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PAST TIMES: Angeline Miller (1804-1878) — Williston’s herbal healer

Illustration of poplar leaves

Herbal healer Angeline Miller relied on Morris Mattson’s 1841 “American Vegetable Practice,” which included color plates of many plants, such as these poplars. Pulverized poplar bark was the principal ingredient in Miller’s recipe for spiced bitters. OBSERVER COURTESY PHOTO

By Elizabeth A. Allen

Special to the Observer

If you’re familiar with Williston history, you probably know about the Millers. Early residents Elisha Miller Sr. (1766-1847) and second wife Sarah Eliot had 17 children. The Vermont Room in the Dorothy Alling Memorial Library holds a trove of material about this large family, including Laura (Parker) Meredith’s reminiscences and her sister Dorothy (Parker) Alling’s scrapbook.

But, even if you know about the Millers, how much do you know about Angeline (Munson) Miller (1804-1878)? She married Elisha Jr., eldest of the aforementioned 17 children, in 1825 or 1826, and they had six or seven children. Elisha Jr. was a land speculator and justice of the peace. Angeline was an amateur artist, a lover of flowers and a practitioner of alternative medicine. 

Angeline was also an herb doctor. She relied on “The American Vegetable Practice” by Morris Mattson, published in 1841. This two-volume set was, according to the subtitle, “designed for use by families.” “The American Vegetable Practice” covered basic anatomy and bodily functions, uses of various plants, recipes for herbal compounds to cure all ills, and even childbirth and “diseases peculiar to females and infants.” 

Mattson believed that herbal remedies were superior to mainstream medical science. He wrote: “I am satisfied … that an individual who is wholly ignorant of the subject (of anatomy), but acquainted at the same time with the properties and uses of innocent vegetable remedies, will be more successful in the cure of disease, than the educated physician with his array of poisons ….” (vol. 1, p. 4)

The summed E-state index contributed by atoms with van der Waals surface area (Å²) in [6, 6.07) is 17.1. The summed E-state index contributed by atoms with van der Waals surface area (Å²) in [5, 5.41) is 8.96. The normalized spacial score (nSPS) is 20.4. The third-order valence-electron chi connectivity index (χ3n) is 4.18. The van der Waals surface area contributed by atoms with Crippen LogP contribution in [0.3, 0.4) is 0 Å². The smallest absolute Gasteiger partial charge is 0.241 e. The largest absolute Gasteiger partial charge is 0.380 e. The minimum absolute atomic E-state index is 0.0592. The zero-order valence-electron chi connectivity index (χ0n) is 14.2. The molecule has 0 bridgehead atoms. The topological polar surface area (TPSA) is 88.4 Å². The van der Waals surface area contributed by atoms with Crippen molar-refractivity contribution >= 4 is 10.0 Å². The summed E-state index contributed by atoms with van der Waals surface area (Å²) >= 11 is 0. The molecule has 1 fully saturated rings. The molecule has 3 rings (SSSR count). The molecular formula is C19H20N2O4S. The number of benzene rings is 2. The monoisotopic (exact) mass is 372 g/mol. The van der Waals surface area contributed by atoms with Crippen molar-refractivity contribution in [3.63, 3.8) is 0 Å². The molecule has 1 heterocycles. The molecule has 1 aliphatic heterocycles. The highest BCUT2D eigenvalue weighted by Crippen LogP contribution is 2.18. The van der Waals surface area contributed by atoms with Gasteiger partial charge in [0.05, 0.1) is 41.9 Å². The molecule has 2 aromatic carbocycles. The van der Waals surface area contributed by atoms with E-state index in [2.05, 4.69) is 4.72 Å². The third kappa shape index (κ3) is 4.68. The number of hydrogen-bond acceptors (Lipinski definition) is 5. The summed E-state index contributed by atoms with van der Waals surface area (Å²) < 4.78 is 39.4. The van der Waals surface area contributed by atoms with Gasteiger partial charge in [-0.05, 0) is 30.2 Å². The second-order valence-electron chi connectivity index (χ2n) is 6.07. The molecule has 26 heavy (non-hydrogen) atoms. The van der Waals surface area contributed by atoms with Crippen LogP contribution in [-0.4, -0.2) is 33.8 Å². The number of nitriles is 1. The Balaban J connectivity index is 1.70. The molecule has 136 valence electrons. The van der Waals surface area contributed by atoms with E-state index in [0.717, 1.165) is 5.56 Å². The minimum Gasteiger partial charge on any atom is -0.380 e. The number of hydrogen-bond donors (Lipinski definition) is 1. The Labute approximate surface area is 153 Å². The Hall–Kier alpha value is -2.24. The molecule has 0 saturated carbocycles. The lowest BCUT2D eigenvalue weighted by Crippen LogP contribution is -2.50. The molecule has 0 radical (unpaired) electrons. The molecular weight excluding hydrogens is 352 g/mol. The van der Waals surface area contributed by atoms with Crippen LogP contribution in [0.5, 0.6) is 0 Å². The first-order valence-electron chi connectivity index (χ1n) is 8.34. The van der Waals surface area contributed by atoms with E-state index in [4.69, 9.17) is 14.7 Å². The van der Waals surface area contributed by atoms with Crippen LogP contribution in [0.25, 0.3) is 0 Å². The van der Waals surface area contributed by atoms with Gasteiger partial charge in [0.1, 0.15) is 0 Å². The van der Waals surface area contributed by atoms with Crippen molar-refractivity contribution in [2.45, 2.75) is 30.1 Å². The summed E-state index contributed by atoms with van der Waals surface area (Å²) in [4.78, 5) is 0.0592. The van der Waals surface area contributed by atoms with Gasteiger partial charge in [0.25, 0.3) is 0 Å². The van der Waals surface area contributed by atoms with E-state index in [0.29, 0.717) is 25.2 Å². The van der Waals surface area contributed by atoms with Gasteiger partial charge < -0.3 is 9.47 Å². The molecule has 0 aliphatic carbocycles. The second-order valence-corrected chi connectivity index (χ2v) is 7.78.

Angeline was one of many people in the U.S. interested in alternative medicine in the antebellum period. An array of unscientific practices, including herbal medicine, homeopathy and water cures, gained popularity during this time. 

The science of medicine was in transition in the nineteenth century. In the first half of the century, most people in Europe and the U.S., even medical professionals, believed in the miasma theory of disease. This was the idea that rotting matter produced foul-smelling air, which then caused people nearby to become sick. European scientists gathered more evidence for germ theory over the latter part of the 1800s, but germ theory was not fully accepted until the very end of the century.

Thus, throughout most of the nineteenth century, medicine was risky. People did not know how diseases spread. Unsanitary practices contributed to high rates of infection, as well as massive infant and maternal mortality. Sickness or injury very often meant death. The disease and the treatment could both be fatal. 

Laypeople heard about advances in the world of medicine, but these seemed far removed from their own lives. What good were these discoveries if medical care remained scary and unsafe?